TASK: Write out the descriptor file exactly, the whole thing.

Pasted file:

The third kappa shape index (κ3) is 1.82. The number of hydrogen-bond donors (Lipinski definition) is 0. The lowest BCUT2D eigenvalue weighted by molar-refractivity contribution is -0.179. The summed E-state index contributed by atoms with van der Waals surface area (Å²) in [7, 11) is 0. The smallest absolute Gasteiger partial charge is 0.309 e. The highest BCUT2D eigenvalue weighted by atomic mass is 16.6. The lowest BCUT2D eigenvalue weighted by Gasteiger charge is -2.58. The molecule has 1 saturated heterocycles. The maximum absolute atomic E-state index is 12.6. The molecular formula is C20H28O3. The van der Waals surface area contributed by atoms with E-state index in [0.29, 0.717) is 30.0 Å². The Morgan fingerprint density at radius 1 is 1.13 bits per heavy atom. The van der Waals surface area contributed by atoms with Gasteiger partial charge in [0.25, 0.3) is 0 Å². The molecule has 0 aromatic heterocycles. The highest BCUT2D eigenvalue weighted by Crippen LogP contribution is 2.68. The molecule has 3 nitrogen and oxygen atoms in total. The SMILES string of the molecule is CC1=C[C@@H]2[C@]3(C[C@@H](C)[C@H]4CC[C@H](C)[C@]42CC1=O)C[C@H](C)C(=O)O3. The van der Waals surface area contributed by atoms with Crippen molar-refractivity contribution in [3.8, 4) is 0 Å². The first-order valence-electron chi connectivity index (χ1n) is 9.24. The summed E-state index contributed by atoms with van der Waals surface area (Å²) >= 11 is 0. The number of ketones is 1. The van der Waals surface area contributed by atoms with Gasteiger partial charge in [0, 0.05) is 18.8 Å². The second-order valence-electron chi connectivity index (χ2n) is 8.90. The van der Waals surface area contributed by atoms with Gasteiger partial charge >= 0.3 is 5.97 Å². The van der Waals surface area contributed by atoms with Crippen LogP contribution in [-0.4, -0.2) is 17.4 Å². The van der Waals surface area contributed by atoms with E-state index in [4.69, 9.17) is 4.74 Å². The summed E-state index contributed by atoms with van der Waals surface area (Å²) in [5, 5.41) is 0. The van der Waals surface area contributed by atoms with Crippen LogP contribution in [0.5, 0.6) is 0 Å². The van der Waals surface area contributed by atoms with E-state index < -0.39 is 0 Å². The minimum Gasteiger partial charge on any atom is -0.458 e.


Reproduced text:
The third kappa shape index (κ3) is 1.82. The number of hydrogen-bond donors (Lipinski definition) is 0. The lowest BCUT2D eigenvalue weighted by molar-refractivity contribution is -0.179. The summed E-state index contributed by atoms with van der Waals surface area (Å²) in [7, 11) is 0. The smallest absolute Gasteiger partial charge is 0.309 e. The highest BCUT2D eigenvalue weighted by atomic mass is 16.6. The lowest BCUT2D eigenvalue weighted by Gasteiger charge is -2.58. The molecule has 1 saturated heterocycles. The maximum absolute atomic E-state index is 12.6. The molecular formula is C20H28O3. The van der Waals surface area contributed by atoms with E-state index in [0.29, 0.717) is 30.0 Å². The Morgan fingerprint density at radius 1 is 1.13 bits per heavy atom. The van der Waals surface area contributed by atoms with Gasteiger partial charge in [0.25, 0.3) is 0 Å². The molecule has 0 aromatic heterocycles. The highest BCUT2D eigenvalue weighted by Crippen LogP contribution is 2.68. The molecule has 3 nitrogen and oxygen atoms in total. The SMILES string of the molecule is CC1=C[C@@H]2[C@]3(C[C@@H](C)[C@H]4CC[C@H](C)[C@]42CC1=O)C[C@H](C)C(=O)O3. The van der Waals surface area contributed by atoms with Crippen molar-refractivity contribution in [3.8, 4) is 0 Å². The first-order valence-electron chi connectivity index (χ1n) is 9.24. The summed E-state index contributed by atoms with van der Waals surface area (Å²) >= 11 is 0. The number of ketones is 1. The van der Waals surface area contributed by atoms with Gasteiger partial charge in [0, 0.05) is 18.8 Å². The second-order valence-electron chi connectivity index (χ2n) is 8.90. The van der Waals surface area contributed by atoms with Gasteiger partial charge >= 0.3 is 5.97 Å². The van der Waals surface area contributed by atoms with Crippen LogP contribution in [-0.4, -0.2) is 17.4 Å². The van der Waals surface area contributed by atoms with E-state index in [4.69, 9.17) is 4.74 Å². The summed E-state index contributed by atoms with van der Waals surface area (Å²) in [5, 5.41) is 0. The van der Waals surface area contributed by atoms with Crippen LogP contribution in [0.5, 0.6) is 0 Å². The van der Waals surface area contributed by atoms with E-state index < -0.39 is 0 Å². The minimum Gasteiger partial charge on any atom is -0.458 e.